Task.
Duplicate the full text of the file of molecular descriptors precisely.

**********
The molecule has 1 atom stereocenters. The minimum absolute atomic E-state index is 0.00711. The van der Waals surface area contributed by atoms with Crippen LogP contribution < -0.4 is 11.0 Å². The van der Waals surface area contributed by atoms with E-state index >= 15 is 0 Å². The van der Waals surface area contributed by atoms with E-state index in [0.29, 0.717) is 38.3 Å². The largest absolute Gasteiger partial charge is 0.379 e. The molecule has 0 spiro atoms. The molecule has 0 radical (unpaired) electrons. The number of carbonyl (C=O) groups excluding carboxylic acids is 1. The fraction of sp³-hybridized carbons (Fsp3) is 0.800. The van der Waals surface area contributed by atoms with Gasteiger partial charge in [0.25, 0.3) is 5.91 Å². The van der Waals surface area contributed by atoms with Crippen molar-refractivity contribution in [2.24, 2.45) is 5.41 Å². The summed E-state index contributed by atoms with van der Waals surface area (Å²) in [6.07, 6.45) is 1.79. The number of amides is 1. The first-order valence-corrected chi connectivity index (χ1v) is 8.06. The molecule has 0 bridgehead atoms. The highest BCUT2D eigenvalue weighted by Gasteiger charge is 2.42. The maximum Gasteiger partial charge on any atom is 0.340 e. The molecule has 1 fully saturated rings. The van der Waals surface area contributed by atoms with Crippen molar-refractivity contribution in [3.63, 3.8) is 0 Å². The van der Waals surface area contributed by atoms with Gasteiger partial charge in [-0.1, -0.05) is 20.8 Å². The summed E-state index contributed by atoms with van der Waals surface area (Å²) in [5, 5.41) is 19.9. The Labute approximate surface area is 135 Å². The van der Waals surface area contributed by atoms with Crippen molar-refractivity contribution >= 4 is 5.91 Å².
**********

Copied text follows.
The molecule has 1 atom stereocenters. The minimum absolute atomic E-state index is 0.00711. The van der Waals surface area contributed by atoms with Crippen LogP contribution < -0.4 is 11.0 Å². The van der Waals surface area contributed by atoms with E-state index >= 15 is 0 Å². The van der Waals surface area contributed by atoms with E-state index in [0.29, 0.717) is 38.3 Å². The largest absolute Gasteiger partial charge is 0.379 e. The molecule has 0 spiro atoms. The molecule has 0 radical (unpaired) electrons. The number of carbonyl (C=O) groups excluding carboxylic acids is 1. The fraction of sp³-hybridized carbons (Fsp3) is 0.800. The van der Waals surface area contributed by atoms with Gasteiger partial charge in [0.25, 0.3) is 5.91 Å². The van der Waals surface area contributed by atoms with Crippen molar-refractivity contribution in [2.24, 2.45) is 5.41 Å². The summed E-state index contributed by atoms with van der Waals surface area (Å²) in [6.07, 6.45) is 1.79. The number of amides is 1. The first-order valence-corrected chi connectivity index (χ1v) is 8.06. The molecule has 0 bridgehead atoms. The highest BCUT2D eigenvalue weighted by Gasteiger charge is 2.42. The maximum Gasteiger partial charge on any atom is 0.340 e. The molecule has 1 fully saturated rings. The van der Waals surface area contributed by atoms with Crippen molar-refractivity contribution in [3.63, 3.8) is 0 Å². The van der Waals surface area contributed by atoms with Gasteiger partial charge in [-0.1, -0.05) is 20.8 Å². The summed E-state index contributed by atoms with van der Waals surface area (Å²) in [5, 5.41) is 19.9. The Labute approximate surface area is 135 Å². The van der Waals surface area contributed by atoms with Crippen molar-refractivity contribution >= 4 is 5.91 Å².